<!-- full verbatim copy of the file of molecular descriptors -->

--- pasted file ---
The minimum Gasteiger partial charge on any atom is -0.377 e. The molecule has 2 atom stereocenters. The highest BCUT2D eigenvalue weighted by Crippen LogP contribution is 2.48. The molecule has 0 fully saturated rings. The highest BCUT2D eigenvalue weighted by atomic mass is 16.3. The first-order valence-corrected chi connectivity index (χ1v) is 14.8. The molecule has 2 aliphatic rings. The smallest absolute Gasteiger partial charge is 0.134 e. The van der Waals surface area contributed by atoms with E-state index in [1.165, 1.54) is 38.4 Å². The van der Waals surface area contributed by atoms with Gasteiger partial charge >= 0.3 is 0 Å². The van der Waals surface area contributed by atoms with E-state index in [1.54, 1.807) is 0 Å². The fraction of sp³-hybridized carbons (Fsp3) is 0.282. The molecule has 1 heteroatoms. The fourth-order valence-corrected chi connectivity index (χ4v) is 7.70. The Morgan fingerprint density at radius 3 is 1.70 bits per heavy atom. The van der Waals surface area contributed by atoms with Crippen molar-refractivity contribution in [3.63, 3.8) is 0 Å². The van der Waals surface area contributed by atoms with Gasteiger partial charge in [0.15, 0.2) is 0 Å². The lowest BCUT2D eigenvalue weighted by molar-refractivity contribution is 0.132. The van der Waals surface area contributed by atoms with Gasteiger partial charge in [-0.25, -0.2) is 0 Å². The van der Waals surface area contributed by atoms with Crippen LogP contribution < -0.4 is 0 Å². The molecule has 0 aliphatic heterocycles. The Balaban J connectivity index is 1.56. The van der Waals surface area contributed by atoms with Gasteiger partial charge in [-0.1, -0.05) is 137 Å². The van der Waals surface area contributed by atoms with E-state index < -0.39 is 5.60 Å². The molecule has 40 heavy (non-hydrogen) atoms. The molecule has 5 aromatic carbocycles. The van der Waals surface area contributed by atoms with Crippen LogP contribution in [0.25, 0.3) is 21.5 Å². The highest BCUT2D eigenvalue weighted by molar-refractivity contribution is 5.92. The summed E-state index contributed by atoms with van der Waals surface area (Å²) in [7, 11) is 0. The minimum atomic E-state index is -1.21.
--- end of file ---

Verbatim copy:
The minimum Gasteiger partial charge on any atom is -0.377 e. The molecule has 2 atom stereocenters. The highest BCUT2D eigenvalue weighted by Crippen LogP contribution is 2.48. The molecule has 0 fully saturated rings. The highest BCUT2D eigenvalue weighted by atomic mass is 16.3. The first-order valence-corrected chi connectivity index (χ1v) is 14.8. The molecule has 2 aliphatic rings. The smallest absolute Gasteiger partial charge is 0.134 e. The van der Waals surface area contributed by atoms with E-state index in [1.165, 1.54) is 38.4 Å². The van der Waals surface area contributed by atoms with Gasteiger partial charge >= 0.3 is 0 Å². The van der Waals surface area contributed by atoms with E-state index in [1.54, 1.807) is 0 Å². The fraction of sp³-hybridized carbons (Fsp3) is 0.282. The molecule has 1 heteroatoms. The fourth-order valence-corrected chi connectivity index (χ4v) is 7.70. The Morgan fingerprint density at radius 3 is 1.70 bits per heavy atom. The van der Waals surface area contributed by atoms with Crippen molar-refractivity contribution in [3.63, 3.8) is 0 Å². The van der Waals surface area contributed by atoms with Gasteiger partial charge in [0.15, 0.2) is 0 Å². The lowest BCUT2D eigenvalue weighted by molar-refractivity contribution is 0.132. The van der Waals surface area contributed by atoms with Gasteiger partial charge in [-0.25, -0.2) is 0 Å². The van der Waals surface area contributed by atoms with Crippen LogP contribution < -0.4 is 0 Å². The molecule has 0 aliphatic heterocycles. The Balaban J connectivity index is 1.56. The van der Waals surface area contributed by atoms with Gasteiger partial charge in [-0.1, -0.05) is 137 Å². The van der Waals surface area contributed by atoms with E-state index < -0.39 is 5.60 Å². The molecule has 40 heavy (non-hydrogen) atoms. The molecule has 5 aromatic carbocycles. The van der Waals surface area contributed by atoms with Crippen LogP contribution in [0.25, 0.3) is 21.5 Å². The highest BCUT2D eigenvalue weighted by molar-refractivity contribution is 5.92. The summed E-state index contributed by atoms with van der Waals surface area (Å²) in [7, 11) is 0. The minimum atomic E-state index is -1.21.